Ursula K. Le Guin
Books by Ursula K. Le Guin
NPR stories about Ursula K. Le Guin
Earlier this summer, NPR's Backseat Book Club — our book club for young readers — asked you to weigh in on your favorite books for kids age 9-14. We heard from more than 2,000 of you, and our expert panel has whittled your hundreds and hundreds of nominations down to a list of 100 great reads.
More than 75,000 of you voted for your favorite young-adult fiction. Now, after all the nominating, sorting and counting, the final results are in. Here are the 100 best teen novels, chosen by the NPR audience.
More than 5,000 of you nominated. More than 60,000 of you voted. And now the results are in. Explore the winners of NPR's Top 100 Science-Fiction and Fantasy survey — an intriguing mix of classic and contemporary titles.
Reading shouldn't be work; it should be pleasure, even as it teaches us something about ourselves, or about the world of history and time.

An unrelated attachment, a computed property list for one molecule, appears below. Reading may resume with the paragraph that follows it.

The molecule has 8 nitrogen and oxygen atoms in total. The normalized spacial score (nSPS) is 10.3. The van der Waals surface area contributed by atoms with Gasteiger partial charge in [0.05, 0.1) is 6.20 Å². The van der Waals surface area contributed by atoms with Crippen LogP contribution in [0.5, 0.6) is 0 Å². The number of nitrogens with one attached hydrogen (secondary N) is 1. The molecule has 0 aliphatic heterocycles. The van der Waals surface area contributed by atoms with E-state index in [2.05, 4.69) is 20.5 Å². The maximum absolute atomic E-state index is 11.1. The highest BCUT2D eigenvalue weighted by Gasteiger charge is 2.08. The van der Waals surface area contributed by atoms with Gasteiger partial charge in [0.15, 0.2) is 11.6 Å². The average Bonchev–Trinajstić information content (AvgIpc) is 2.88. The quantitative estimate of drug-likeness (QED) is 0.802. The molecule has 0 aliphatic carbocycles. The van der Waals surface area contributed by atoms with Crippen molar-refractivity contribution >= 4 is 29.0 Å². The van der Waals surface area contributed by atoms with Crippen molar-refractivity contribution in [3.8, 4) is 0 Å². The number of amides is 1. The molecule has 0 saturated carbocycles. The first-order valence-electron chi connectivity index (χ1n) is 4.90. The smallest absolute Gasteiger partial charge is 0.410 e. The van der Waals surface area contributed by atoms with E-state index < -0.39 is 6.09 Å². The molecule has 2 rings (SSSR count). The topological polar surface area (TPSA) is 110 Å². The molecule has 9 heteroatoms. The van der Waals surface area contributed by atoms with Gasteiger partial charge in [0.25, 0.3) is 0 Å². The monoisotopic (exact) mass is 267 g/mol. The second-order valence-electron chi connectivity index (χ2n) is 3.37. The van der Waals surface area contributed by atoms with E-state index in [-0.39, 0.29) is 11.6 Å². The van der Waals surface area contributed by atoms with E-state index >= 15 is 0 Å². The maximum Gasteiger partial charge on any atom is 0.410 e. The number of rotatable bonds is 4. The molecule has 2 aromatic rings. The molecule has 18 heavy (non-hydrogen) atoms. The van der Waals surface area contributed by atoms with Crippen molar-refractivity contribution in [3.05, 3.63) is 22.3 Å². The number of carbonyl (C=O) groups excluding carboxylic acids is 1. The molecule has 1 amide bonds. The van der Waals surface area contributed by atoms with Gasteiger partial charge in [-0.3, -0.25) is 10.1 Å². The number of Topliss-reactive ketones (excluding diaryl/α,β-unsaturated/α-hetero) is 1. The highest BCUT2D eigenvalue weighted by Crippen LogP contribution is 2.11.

Three renowned women writers have books of fiction out this spring, and each one asks the reader to take a leap of imagination. The resulting novels, says reviewer Alan Cheuse, are a thrill and a privilege to read.
In Virgil's epic poem The Aeneid, the maiden Lavinia marries a Trojan hero but barely gets to utter a word. Science fiction writer Ursula K. Le Guin picks up where the classic poet left off in her historical novel Lavinia. Le Guin recreates the life and times of a forgotten heroine.
This story, recommended for fans of Harry Potter, tells the adventures of sorcerer Ged and the difficult tests he must face before he can attempt to re-establish the balance of power in his world.